In the 1970s to 1980s, a wave of mass production came to the Champagne region and many farmers started using chemicals such as herbicides and pesticides. Productive winemaking from high-yielding grapes prevailed. This contributed to the growth and expansion of the champagne market in the world, but at the same time, something was lost.
160 oak casks have stored reserve wines in the Cellar; the oldest wine is over 100 years old.
Louis Roederer was among the first to have started to work on the improvement of the vineyards. Now it is the leader in the viticulture as well as the largest organic and biodynamic producer in the Champagne region.
For Jean-Baptiste, a trigger came in the vintage of 1996. Although this was a year with great weather conditions, he thought something was wrong because the wines were not as good as he expected them to be. He felt something had to be done, but the Champagne region has a cool and wet climate and it is not easy to practice organic or biodynamic farming. At that time, only a few people practiced these types of farming, which require time and commitment, and not many people believed what he was trying to achieve.
Now that more than twenty years have passed, people’s minds have changed and his foresight has reaped benefits. More and more producers are now focusing on vineyards and working on sustainable viticulture. Furthermore, there is an increased interest among producers in making wines that express their terroir.
When I visited the Champagne region, one of the prominent organic producers told me that, “The work done by an influential producer like Louis Roederer has made a huge impact on the region. Other maisons have started to follow.”
One of Louis Roederer's objectives in adopting sustainable farming is to express the characteristics of their vineyards with the best terroirs, and reflect those in the wines. Just as importantly, Jean-Baptiste himself has identified a positive outcome of what he and his team have worked on – better quality grapes are being harvested. Since they started organic and biodynamic farming, he feels the changes such that vines have rooted deeper in the soils, and – while yield has been lowered – the grapes have more concentrated flavors.
Young vines are gently ploughed by horses.
Cristal: An Exquisite Work of Art
Louis Roederer’s Cristal is a beautiful prestige cuvée in a clear bottle filled with golden liquid and a labelled with a golden label. It was created at the request of Russian Emperor, Alexandre II, in 1876 and was called “Cristal” because it was bottled in a clear, flat-bottomed bottle.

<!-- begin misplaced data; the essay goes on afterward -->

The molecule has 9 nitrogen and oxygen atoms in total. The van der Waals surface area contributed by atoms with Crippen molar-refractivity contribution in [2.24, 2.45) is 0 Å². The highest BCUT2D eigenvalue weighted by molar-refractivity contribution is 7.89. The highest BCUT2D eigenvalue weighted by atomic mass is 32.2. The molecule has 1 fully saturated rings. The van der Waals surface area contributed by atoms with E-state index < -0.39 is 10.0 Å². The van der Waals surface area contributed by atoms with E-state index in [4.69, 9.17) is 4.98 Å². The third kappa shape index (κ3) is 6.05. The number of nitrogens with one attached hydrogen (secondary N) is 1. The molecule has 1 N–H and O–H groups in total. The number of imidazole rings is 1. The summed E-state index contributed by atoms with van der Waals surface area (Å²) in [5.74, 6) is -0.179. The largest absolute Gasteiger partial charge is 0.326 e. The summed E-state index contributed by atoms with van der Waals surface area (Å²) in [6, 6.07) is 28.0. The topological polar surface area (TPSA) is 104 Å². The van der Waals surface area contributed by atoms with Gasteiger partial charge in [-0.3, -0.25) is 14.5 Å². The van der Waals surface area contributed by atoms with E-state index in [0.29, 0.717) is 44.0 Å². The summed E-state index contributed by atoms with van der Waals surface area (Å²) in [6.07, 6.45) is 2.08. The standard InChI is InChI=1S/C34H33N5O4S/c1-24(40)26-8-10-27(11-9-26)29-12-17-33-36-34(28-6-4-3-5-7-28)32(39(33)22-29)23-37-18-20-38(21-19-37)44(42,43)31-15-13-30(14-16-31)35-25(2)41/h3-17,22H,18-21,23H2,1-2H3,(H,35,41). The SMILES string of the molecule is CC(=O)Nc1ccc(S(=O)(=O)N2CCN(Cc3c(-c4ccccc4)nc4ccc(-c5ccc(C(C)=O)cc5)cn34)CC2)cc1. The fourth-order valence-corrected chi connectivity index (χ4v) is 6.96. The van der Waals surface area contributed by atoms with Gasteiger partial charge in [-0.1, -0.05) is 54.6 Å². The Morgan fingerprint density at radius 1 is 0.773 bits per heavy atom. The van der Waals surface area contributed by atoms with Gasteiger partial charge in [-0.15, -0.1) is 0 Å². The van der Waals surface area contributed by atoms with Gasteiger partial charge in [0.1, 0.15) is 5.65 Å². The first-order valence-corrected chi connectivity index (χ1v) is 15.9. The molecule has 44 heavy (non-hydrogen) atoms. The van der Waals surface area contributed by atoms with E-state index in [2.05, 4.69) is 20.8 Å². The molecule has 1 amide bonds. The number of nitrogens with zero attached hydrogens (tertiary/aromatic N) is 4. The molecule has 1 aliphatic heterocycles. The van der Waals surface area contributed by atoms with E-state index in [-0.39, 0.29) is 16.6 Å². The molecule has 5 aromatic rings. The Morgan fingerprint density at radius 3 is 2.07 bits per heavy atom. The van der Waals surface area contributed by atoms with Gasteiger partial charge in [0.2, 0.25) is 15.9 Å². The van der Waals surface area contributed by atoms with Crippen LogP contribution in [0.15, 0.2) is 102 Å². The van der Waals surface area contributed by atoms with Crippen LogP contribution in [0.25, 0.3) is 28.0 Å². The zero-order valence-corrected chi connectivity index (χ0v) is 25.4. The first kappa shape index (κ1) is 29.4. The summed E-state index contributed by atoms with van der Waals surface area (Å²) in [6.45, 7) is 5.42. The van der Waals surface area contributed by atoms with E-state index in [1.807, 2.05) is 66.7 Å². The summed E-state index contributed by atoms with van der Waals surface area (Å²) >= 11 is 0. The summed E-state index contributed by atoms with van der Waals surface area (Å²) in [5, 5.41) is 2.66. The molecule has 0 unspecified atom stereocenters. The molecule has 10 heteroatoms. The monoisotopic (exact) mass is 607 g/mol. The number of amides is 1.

Cristal is a champagne that has been passed down from generation to generation in the Rouzaud family. Frédéric, the current CEO explains that, “It is the expression of the Champagne’s best terroir that Louis Roederer owns. It is the product of a miracle.”
Grapes for Cristal are selected and harvested from among the expanse of Louis Roederer's vineyards that produce the best-quality grapes. They are the finest vineyards in the Champagne region, with the best conditions in terms of soil, slope, sun exposure, and so on. They also have chalky soils, distinctive to the Champagne region. As a result, they produce wines that can age for a long period. The vines’ age is as old as 45 years on average and the oldest vine is over 70 years old.
At harvest time this year, I visited with Jean-Baptiste “La Villers”, a biodynamically-farmed vineyard in Grand Cru Ay village. It is a south-facing, mid-sloped vineyard, which is ideal for vine-growing. Until last year, grapes from this vineyard were not used for Cristal because the vines were still considered to be young. After twenty years of growth, the wines from this vineyard are going to be an essential part of Cristal Rosé for the first time this year.
Close to La Villers, there is a vineyard for Cristal that was recently replanted. These young vines have to wait for the next few decades until they can be used for Cristal. As Jean-Baptiste said, “They are gifts for the next generation.”
For him, making Cristal is “to create a work from scratch, from a white paper” each time. It is never the same and every year offers another challenge and a new creation. His goal is “to interpret the characteristics of the harvest year and the sense of place, while maintaining the consistent style of Cristal, and ultimately to show the purity and finesse that are the essence of Cristal.”